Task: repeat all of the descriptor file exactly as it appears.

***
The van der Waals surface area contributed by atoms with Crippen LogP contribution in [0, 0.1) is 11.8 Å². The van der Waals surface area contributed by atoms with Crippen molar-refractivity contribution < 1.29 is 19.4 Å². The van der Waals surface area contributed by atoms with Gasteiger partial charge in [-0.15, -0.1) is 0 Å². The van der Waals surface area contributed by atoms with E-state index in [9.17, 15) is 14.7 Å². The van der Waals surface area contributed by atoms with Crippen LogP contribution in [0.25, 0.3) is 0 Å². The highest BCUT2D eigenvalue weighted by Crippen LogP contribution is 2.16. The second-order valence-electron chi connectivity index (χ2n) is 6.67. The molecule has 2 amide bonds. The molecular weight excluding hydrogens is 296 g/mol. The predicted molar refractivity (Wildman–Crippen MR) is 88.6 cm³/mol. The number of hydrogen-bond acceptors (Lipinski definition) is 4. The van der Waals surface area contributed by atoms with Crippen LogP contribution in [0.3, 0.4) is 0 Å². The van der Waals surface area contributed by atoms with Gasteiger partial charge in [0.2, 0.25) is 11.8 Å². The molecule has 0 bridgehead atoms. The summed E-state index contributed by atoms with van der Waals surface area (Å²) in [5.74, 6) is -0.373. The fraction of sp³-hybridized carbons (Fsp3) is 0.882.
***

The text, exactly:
The van der Waals surface area contributed by atoms with Crippen LogP contribution in [0, 0.1) is 11.8 Å². The van der Waals surface area contributed by atoms with Crippen molar-refractivity contribution < 1.29 is 19.4 Å². The van der Waals surface area contributed by atoms with Gasteiger partial charge in [-0.15, -0.1) is 0 Å². The van der Waals surface area contributed by atoms with E-state index in [9.17, 15) is 14.7 Å². The van der Waals surface area contributed by atoms with Crippen LogP contribution in [0.25, 0.3) is 0 Å². The highest BCUT2D eigenvalue weighted by Crippen LogP contribution is 2.16. The second-order valence-electron chi connectivity index (χ2n) is 6.67. The molecule has 2 amide bonds. The molecular weight excluding hydrogens is 296 g/mol. The predicted molar refractivity (Wildman–Crippen MR) is 88.6 cm³/mol. The number of hydrogen-bond acceptors (Lipinski definition) is 4. The van der Waals surface area contributed by atoms with Crippen LogP contribution in [0.3, 0.4) is 0 Å². The van der Waals surface area contributed by atoms with Gasteiger partial charge in [0.2, 0.25) is 11.8 Å². The molecule has 0 bridgehead atoms. The summed E-state index contributed by atoms with van der Waals surface area (Å²) in [5.74, 6) is -0.373. The fraction of sp³-hybridized carbons (Fsp3) is 0.882.